Reading Changes From The Transaction Log

Marek Masko shows us how to read through the transaction log to understand a data change operation:

Another solution that can be used to track changes executed against your database is to read Transaction Log file or Transaction Log Backups. Transaction log file (and backups) consists of every transaction executed against your database. The only requirement for this is to have a database in the Full recovery model. In the Simple recovery model, every committed transaction can be very quickly overwritten by another one.

Also, this is something that you get for free without the need to enable and configure any additional SQL Server functionality. Of course, besides the database backups, but you already do database backups, right?

To test this approach, you have to make some preparations. You need to set the database’s recovery model to Full. As a first step, check database properties to ensure that it is appropriately configured. As a second step, you need to create a full database backup. From this point, the database is in Full recovery model, and every transaction is fully logged. Thanks to this you are able to read logged transactions from Transaction Log file. The same applies to read from Transaction Log backup. To do this, you need to create such a backup after you execute database schema changes.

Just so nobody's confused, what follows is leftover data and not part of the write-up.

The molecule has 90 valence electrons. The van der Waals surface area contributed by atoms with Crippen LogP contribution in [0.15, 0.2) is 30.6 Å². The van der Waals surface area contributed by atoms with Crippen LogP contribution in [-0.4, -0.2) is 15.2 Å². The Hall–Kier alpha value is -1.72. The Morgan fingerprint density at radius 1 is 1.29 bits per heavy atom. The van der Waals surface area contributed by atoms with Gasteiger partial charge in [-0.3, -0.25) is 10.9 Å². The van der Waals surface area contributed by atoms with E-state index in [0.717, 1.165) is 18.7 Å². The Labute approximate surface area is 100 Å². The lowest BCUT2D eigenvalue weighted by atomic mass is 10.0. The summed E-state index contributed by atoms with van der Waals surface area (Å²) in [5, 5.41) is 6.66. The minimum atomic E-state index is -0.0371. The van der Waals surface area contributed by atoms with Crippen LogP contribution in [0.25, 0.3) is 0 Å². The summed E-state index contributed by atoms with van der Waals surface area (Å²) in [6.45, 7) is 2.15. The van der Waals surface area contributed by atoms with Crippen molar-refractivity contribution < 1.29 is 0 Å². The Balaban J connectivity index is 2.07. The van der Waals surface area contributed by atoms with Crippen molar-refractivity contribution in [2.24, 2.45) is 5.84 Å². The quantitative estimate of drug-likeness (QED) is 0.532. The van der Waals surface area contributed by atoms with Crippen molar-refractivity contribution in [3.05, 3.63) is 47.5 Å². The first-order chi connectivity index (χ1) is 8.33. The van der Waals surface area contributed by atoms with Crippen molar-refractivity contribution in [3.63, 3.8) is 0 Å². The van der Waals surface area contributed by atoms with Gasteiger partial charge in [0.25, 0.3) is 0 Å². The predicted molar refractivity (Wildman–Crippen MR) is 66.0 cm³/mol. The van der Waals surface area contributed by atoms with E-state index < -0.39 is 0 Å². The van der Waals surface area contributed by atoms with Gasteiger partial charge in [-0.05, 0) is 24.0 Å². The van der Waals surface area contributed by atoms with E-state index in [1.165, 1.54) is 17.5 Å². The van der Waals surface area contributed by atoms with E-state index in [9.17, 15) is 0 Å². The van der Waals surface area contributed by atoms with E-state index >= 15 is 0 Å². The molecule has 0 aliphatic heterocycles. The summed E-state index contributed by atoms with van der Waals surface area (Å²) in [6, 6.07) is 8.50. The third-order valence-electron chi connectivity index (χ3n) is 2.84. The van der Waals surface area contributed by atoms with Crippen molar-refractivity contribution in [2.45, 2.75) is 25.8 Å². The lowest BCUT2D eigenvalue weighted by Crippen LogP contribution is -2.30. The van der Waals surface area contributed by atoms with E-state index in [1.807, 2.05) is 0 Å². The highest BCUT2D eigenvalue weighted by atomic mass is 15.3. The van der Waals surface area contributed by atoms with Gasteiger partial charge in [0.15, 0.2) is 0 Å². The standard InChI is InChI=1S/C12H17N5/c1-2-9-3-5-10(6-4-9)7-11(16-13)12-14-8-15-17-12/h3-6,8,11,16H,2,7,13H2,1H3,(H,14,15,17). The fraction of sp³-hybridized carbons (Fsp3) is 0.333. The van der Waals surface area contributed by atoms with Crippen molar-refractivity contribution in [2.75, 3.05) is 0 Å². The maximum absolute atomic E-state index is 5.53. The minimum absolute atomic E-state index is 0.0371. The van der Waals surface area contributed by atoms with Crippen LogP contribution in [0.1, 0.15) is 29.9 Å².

I think I’ve only done this once or twice, but it’s a good technique to know about.

Related Posts

Service Broker External Activator And .NET Framework

Allen White walks us through a problem he experienced recently: My test environment is running SQL Server 2017 on Windows Server 2016, a pretty vanilla environment. After downloading the appropriate installer for the server where the service was to run, I installed it, made the necessary changes to the config file per the documentation provided […]

Read More

Using Powershell As Your Default Prompt On Windows Server Core

Patrick Gruenauer shows us how to make Powershell the shell of choice when running on Windows Server Core: Well, if you’re running a Server Core (I hope so, for domain controllers, dns, file services and more there’s no good reason to do not so), then it’s an ease to change that. The corresponding setting has […]

Read More

Categories

November 2018
MTWTFSS
« Oct Dec »
 1234
567891011
12131415161718
19202122232425
2627282930